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Old 18 March 2008, 14:01   #11
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Very sad indeed. Being involved with the SCC i wonder how it will effect us later.
There were so many errors made on that fatal trip.
Some basic L2 stuff like getting a decent forecast etc??
As for the "head count"??

Paul
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Old 18 March 2008, 17:20   #12
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This is indeed a very sad case and it seems a series of basic mistakes were made much seems to have been made that she was a child wearing an adult lifejacket, she was a 14 year old girl who may well have been of adult size and weight so was she the size of a child or an adult?

The helm had removed the Kill cord !!!

Then performed a what sounds like (at least to me sat in front of a pc) a reckless change of course to starboard perhaps it was a desperate situation and in the heat of the moment it was the only thing to do? I don't know it is easy sat in front of a pc.

How easy is it to deflate a life jacket? when you are suddenly flung into cold water, disorientated, shocked and probably in total darkness I would suggest that most people would panic, unless they had trained and practised deflating a life jacket in this situation.

I think that one thing that can be drawn from this situation is that there is no substitute from having proper training and practise.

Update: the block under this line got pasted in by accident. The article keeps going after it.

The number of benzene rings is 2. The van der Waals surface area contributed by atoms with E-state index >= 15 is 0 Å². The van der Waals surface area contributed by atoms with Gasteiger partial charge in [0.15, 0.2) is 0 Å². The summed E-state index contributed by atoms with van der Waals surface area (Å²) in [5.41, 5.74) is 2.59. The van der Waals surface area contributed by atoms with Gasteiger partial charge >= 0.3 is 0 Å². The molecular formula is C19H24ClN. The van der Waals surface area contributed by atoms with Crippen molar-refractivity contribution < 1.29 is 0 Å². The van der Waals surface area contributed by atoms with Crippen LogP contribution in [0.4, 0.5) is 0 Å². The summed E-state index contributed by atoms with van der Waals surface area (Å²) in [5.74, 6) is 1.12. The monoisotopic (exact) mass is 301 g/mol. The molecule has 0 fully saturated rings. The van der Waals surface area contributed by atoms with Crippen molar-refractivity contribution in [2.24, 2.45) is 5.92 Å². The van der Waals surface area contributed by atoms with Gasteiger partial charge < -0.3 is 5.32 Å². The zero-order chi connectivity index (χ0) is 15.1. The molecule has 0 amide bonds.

I personally use a manual gas inflated life jacket so hopefully I would not have been trapped as the unfortunate girl was but I could have banged my head and drowned before pulling the toggle !! So what are the correct procedures / type of life jacket?
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Old 18 March 2008, 18:18   #13
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I only have one manual lifejacket - all the rest are auto but the more I read the more I think maybe a manual one would be better.

I have read of several capsizes where people were trapped under the boat and drowned - often caused by their lifejacket.
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Old 18 March 2008, 18:37   #14
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Originally Posted by fred bolton View Post
This is indeed a very sad case and it seems a series of basic mistakes were made much seems to have been made that she was a child wearing an adult lifejacket, she was a 14 year old girl who may well have been of adult size and weight so was she the size of a child or an adult?
Actually the child/adult argument was not the issue - she was wearing a specialist lifejacket designed for soldiers carrying lots of kit which has enormous bouyancy 498 N compared to 150 N which would have been correct, and were available.